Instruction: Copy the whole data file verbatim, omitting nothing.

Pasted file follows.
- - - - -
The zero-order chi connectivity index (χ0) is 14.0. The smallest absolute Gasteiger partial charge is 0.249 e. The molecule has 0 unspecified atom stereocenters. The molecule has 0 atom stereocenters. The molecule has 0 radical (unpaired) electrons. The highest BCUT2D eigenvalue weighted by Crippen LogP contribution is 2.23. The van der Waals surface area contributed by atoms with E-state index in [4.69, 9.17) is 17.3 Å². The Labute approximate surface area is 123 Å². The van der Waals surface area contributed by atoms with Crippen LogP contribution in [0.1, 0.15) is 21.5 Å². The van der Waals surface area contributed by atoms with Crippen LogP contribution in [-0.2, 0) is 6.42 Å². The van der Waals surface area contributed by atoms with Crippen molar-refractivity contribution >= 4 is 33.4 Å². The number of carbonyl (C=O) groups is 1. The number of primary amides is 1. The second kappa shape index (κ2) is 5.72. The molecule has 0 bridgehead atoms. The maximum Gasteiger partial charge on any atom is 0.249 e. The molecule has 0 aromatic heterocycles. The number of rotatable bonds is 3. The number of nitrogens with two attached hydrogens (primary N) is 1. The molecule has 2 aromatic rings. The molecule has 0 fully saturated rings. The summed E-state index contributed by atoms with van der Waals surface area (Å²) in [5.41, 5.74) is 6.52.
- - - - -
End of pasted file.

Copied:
The zero-order chi connectivity index (χ0) is 14.0. The smallest absolute Gasteiger partial charge is 0.249 e. The molecule has 0 unspecified atom stereocenters. The molecule has 0 atom stereocenters. The molecule has 0 radical (unpaired) electrons. The highest BCUT2D eigenvalue weighted by Crippen LogP contribution is 2.23. The van der Waals surface area contributed by atoms with E-state index in [4.69, 9.17) is 17.3 Å². The Labute approximate surface area is 123 Å². The van der Waals surface area contributed by atoms with Crippen LogP contribution in [0.1, 0.15) is 21.5 Å². The van der Waals surface area contributed by atoms with Crippen LogP contribution in [-0.2, 0) is 6.42 Å². The van der Waals surface area contributed by atoms with Crippen molar-refractivity contribution >= 4 is 33.4 Å². The number of carbonyl (C=O) groups is 1. The number of primary amides is 1. The second kappa shape index (κ2) is 5.72. The molecule has 0 bridgehead atoms. The maximum Gasteiger partial charge on any atom is 0.249 e. The molecule has 0 aromatic heterocycles. The number of rotatable bonds is 3. The number of nitrogens with two attached hydrogens (primary N) is 1. The molecule has 2 aromatic rings. The molecule has 0 fully saturated rings. The summed E-state index contributed by atoms with van der Waals surface area (Å²) in [5.41, 5.74) is 6.52.